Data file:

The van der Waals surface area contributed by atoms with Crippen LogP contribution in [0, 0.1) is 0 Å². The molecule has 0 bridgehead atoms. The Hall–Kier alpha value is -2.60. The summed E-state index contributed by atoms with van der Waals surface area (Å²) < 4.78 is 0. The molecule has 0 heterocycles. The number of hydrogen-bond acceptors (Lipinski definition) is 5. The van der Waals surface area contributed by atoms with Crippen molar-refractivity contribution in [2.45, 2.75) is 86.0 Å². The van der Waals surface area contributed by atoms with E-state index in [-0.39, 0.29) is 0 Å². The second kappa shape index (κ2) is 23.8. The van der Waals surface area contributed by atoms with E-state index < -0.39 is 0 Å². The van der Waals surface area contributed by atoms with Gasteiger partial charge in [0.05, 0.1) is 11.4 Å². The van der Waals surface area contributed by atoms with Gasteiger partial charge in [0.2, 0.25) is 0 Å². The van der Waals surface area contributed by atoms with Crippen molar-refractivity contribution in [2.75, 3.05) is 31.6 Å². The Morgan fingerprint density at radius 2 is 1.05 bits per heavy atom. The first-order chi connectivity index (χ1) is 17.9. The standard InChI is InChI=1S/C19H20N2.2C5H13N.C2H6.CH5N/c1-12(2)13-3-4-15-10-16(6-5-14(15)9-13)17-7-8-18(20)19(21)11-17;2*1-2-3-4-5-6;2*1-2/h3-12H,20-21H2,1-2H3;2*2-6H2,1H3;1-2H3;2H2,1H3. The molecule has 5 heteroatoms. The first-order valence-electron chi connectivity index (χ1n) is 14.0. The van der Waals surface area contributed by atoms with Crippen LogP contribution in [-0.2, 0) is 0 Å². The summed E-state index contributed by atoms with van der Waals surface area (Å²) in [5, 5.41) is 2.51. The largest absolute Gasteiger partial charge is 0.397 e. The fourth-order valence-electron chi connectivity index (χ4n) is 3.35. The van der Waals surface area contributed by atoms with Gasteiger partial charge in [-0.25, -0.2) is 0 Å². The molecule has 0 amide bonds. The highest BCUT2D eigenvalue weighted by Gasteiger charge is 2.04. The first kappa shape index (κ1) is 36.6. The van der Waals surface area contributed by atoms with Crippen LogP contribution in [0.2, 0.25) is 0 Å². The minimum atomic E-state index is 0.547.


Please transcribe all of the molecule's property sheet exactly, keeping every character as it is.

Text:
The van der Waals surface area contributed by atoms with Crippen LogP contribution in [0, 0.1) is 0 Å². The molecule has 0 bridgehead atoms. The Hall–Kier alpha value is -2.60. The summed E-state index contributed by atoms with van der Waals surface area (Å²) < 4.78 is 0. The molecule has 0 heterocycles. The number of hydrogen-bond acceptors (Lipinski definition) is 5. The van der Waals surface area contributed by atoms with Crippen molar-refractivity contribution in [2.45, 2.75) is 86.0 Å². The van der Waals surface area contributed by atoms with E-state index in [-0.39, 0.29) is 0 Å². The second kappa shape index (κ2) is 23.8. The van der Waals surface area contributed by atoms with E-state index < -0.39 is 0 Å². The van der Waals surface area contributed by atoms with Gasteiger partial charge in [0.05, 0.1) is 11.4 Å². The van der Waals surface area contributed by atoms with Gasteiger partial charge in [0.2, 0.25) is 0 Å². The van der Waals surface area contributed by atoms with Crippen molar-refractivity contribution in [2.75, 3.05) is 31.6 Å². The Morgan fingerprint density at radius 2 is 1.05 bits per heavy atom. The first-order chi connectivity index (χ1) is 17.9. The standard InChI is InChI=1S/C19H20N2.2C5H13N.C2H6.CH5N/c1-12(2)13-3-4-15-10-16(6-5-14(15)9-13)17-7-8-18(20)19(21)11-17;2*1-2-3-4-5-6;2*1-2/h3-12H,20-21H2,1-2H3;2*2-6H2,1H3;1-2H3;2H2,1H3. The molecule has 5 heteroatoms. The first-order valence-electron chi connectivity index (χ1n) is 14.0. The van der Waals surface area contributed by atoms with Crippen LogP contribution in [-0.2, 0) is 0 Å². The summed E-state index contributed by atoms with van der Waals surface area (Å²) in [5, 5.41) is 2.51. The largest absolute Gasteiger partial charge is 0.397 e. The fourth-order valence-electron chi connectivity index (χ4n) is 3.35. The van der Waals surface area contributed by atoms with Gasteiger partial charge in [-0.25, -0.2) is 0 Å². The molecule has 0 amide bonds. The highest BCUT2D eigenvalue weighted by Gasteiger charge is 2.04. The first kappa shape index (κ1) is 36.6. The van der Waals surface area contributed by atoms with Crippen LogP contribution in [0.2, 0.25) is 0 Å². The minimum atomic E-state index is 0.547.